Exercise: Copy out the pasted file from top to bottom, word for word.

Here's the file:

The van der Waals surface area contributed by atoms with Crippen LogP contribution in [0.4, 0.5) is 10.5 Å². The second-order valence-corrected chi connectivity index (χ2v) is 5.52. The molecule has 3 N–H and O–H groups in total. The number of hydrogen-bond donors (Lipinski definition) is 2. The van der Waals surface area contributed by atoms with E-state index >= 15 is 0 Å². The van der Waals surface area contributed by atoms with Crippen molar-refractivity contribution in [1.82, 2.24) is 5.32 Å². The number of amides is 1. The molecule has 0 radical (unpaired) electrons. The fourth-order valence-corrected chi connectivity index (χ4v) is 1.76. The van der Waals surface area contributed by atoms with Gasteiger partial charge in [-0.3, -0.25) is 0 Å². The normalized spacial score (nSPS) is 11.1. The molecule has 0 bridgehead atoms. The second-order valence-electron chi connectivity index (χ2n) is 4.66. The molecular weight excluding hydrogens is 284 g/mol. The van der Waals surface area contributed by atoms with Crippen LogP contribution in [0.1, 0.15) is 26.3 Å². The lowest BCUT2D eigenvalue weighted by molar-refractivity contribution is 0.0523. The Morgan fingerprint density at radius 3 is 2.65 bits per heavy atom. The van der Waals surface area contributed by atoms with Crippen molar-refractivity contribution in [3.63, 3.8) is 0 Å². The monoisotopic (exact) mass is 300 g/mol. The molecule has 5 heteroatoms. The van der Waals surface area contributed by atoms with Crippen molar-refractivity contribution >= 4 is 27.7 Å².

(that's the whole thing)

The van der Waals surface area contributed by atoms with Crippen LogP contribution in [0.4, 0.5) is 10.5 Å². The second-order valence-corrected chi connectivity index (χ2v) is 5.52. The molecule has 3 N–H and O–H groups in total. The number of hydrogen-bond donors (Lipinski definition) is 2. The van der Waals surface area contributed by atoms with E-state index >= 15 is 0 Å². The van der Waals surface area contributed by atoms with Crippen molar-refractivity contribution in [1.82, 2.24) is 5.32 Å². The number of amides is 1. The molecule has 0 radical (unpaired) electrons. The fourth-order valence-corrected chi connectivity index (χ4v) is 1.76. The van der Waals surface area contributed by atoms with Gasteiger partial charge in [-0.3, -0.25) is 0 Å². The normalized spacial score (nSPS) is 11.1. The molecule has 0 bridgehead atoms. The second-order valence-electron chi connectivity index (χ2n) is 4.66. The molecular weight excluding hydrogens is 284 g/mol. The van der Waals surface area contributed by atoms with Crippen LogP contribution in [0.1, 0.15) is 26.3 Å². The lowest BCUT2D eigenvalue weighted by molar-refractivity contribution is 0.0523. The Morgan fingerprint density at radius 3 is 2.65 bits per heavy atom. The van der Waals surface area contributed by atoms with Crippen molar-refractivity contribution in [3.63, 3.8) is 0 Å². The monoisotopic (exact) mass is 300 g/mol. The molecule has 5 heteroatoms. The van der Waals surface area contributed by atoms with Crippen molar-refractivity contribution >= 4 is 27.7 Å².